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UK green power hits record high of 15 per cent in 2013

More than 900 new wind turbines were built at land and sea over the course of the year, helping the amount of green power generated to increase by almost one third

The biggest increase in green power came from more wind farms being built. Wind power produced 9 per cent of UK electricity, up from 6 per cent in 2012, the Government said. Photo: ALAMY

Published on The Telegraph website on 31st July 2014

Emily Gosden
By Emily Gosden, Energy Editor

Britain used record levels of green energy last year, as more than 900 new wind turbines were built at land and sea and the annual bill for subsidies reached an estimated £3bn.

The UK generated almost 15 per cent of its power from renewable sources in 2013, an increase of almost one third from 11.3 per cent in 2012, according to Government statistics released on Thursday.

But despite expensive efforts to go green, the UK still relied most heavily on burning coal – one of the dirtiest form of power plants.

More than a third of electricity came from coal-fired power plants, according to the statistics, while two-fifths of the coal imported to the UK came from Russia.

Gas-fired power stations generated 27 per cent of Britain’s electricity while nuclear reactors provided 20 per cent of the mix.

The biggest increase in green power came from more wind farms being built. Wind power produced 9 per cent of UK electricity, up from 6 per cent in 2012, the Government said.

Renewable UK, the wind industry body, said that more than 900 onshore wind turbines were installed over the course of the year.

Power from onshore wind farms increased by 40 per cent as 646 new onshore wind turbines were installed at 139 different sites.

The amount of power generated by offshore wind farms increased by 52 per cent, as 279 turbines were installed at sea, at four offshore wind farm sites.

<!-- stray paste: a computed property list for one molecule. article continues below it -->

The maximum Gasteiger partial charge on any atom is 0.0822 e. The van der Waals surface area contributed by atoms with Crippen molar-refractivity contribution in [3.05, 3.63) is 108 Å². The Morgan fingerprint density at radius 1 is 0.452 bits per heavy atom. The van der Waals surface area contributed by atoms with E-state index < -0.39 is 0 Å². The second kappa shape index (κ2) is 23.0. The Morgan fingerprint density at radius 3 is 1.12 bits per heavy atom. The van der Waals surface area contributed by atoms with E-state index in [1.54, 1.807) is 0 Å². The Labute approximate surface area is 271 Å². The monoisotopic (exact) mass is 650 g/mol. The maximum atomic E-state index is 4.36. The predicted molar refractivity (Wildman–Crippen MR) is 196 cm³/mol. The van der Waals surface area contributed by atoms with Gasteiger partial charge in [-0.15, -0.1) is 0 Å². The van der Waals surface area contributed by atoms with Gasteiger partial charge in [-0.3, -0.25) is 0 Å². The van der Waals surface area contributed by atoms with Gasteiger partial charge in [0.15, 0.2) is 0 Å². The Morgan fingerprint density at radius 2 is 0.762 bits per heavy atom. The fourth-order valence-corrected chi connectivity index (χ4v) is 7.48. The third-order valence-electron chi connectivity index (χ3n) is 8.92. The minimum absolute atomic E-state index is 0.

Ed Davey, the energy secretary, said the figures showed that “the Government’s investment in renewable energy is paying off”.

“This massive investment in green energy is accelerating, with 2013 a record year, with almost £8 billion invested across range of renewable technologies,” he said. “Having a strong UK renewable sector helps to reduce our foreign imports of energy, improving our energy security, as well as helping us tackle climate change and creating new hi-tech green jobs.”

Energy companies complain that the Government drive for wind farms mean some gas plants are left barely running and are having to be mothballed as Britain chooses to buy heavily-subsidised wind power instead, pushing up household electricity bills.

Coal, gas and nuclear plants all receive the market price of power for the electricity they generate. By contrast onshore wind farms receive roughly twice that amount for any energy they generate, and offshore wind farms get roughly treble the market price. The difference is subsidised by consumers through levies on their energy bills.

Official statistics estimate that subsidies for green electricity cost consumers £37 on a typical annual energy bil in 2013. That is forecast to increase to £85 by 2020.

Separate government statistics show that British consumers paid more than £2.5bn in subsidies to renewable electricity projects in the year to March 2013. £2bn of that was to large-scale projects such as wind farms and solar farms, while the remainder was on small-scale installations such as solar panels on household roofs.

The Renewable Energy Foundation, a charity critical of the costs of renewable energy subsidies, said in May that it estimated annual subsidies were now running at in excess of £3bn per year.

Of that, it estimates £765m goes to onshore wind farms, £935m to offshore wind farms, £800m to biomass plants, £500m to solar plants and £100m to hydroelectric power.

Ministers have argued that the crisis in Russia shows the need to develop more homegrown energy sources rather than relying on imported gas. Net imports accounted for half of UK gas demand in 2013.

The majority of gas imports – 58 per cent – came from Norway, while 16 per cent came from the Netherlands and 7 per cent from Belgium. The remaining 20 per cent of imported gas was shipped in, overwhelmingly from Qatar.

Dr Gordon Edge, RenewableUK’s director of policy, said: “This abundance of excellent statistics should make those in Government who have failed to support wind energy sit up and take notice. More than half of Britain’s clean electricity now comes from onshore and offshore wind. We’re now on course to hit 10 per cent of electricity from wind alone this year.”

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